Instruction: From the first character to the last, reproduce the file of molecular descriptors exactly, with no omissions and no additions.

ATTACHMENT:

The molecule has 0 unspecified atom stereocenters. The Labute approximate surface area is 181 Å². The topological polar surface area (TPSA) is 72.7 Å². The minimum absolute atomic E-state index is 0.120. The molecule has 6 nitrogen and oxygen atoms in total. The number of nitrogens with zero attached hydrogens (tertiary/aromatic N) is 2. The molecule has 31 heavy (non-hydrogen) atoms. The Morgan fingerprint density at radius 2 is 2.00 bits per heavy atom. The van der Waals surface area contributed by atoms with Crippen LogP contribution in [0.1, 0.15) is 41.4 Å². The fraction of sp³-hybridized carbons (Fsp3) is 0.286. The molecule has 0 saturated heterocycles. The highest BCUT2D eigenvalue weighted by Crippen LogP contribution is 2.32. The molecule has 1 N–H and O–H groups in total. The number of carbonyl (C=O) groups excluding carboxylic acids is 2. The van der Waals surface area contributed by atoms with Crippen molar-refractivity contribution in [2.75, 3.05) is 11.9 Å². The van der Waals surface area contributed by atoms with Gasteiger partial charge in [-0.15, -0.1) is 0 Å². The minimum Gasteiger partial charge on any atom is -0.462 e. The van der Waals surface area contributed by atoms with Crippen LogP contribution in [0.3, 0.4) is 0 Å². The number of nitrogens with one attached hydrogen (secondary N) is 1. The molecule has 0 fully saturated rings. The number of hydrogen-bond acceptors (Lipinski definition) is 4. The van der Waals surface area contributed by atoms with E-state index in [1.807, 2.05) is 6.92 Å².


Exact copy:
The molecule has 0 unspecified atom stereocenters. The Labute approximate surface area is 181 Å². The topological polar surface area (TPSA) is 72.7 Å². The minimum absolute atomic E-state index is 0.120. The molecule has 6 nitrogen and oxygen atoms in total. The number of nitrogens with zero attached hydrogens (tertiary/aromatic N) is 2. The molecule has 31 heavy (non-hydrogen) atoms. The Morgan fingerprint density at radius 2 is 2.00 bits per heavy atom. The van der Waals surface area contributed by atoms with Crippen LogP contribution in [0.1, 0.15) is 41.4 Å². The fraction of sp³-hybridized carbons (Fsp3) is 0.286. The molecule has 0 saturated heterocycles. The highest BCUT2D eigenvalue weighted by Crippen LogP contribution is 2.32. The molecule has 1 N–H and O–H groups in total. The number of carbonyl (C=O) groups excluding carboxylic acids is 2. The van der Waals surface area contributed by atoms with Crippen molar-refractivity contribution in [2.75, 3.05) is 11.9 Å². The van der Waals surface area contributed by atoms with Gasteiger partial charge in [-0.15, -0.1) is 0 Å². The minimum Gasteiger partial charge on any atom is -0.462 e. The van der Waals surface area contributed by atoms with Crippen LogP contribution in [0.3, 0.4) is 0 Å². The number of nitrogens with one attached hydrogen (secondary N) is 1. The molecule has 0 fully saturated rings. The number of hydrogen-bond acceptors (Lipinski definition) is 4. The van der Waals surface area contributed by atoms with E-state index in [1.807, 2.05) is 6.92 Å².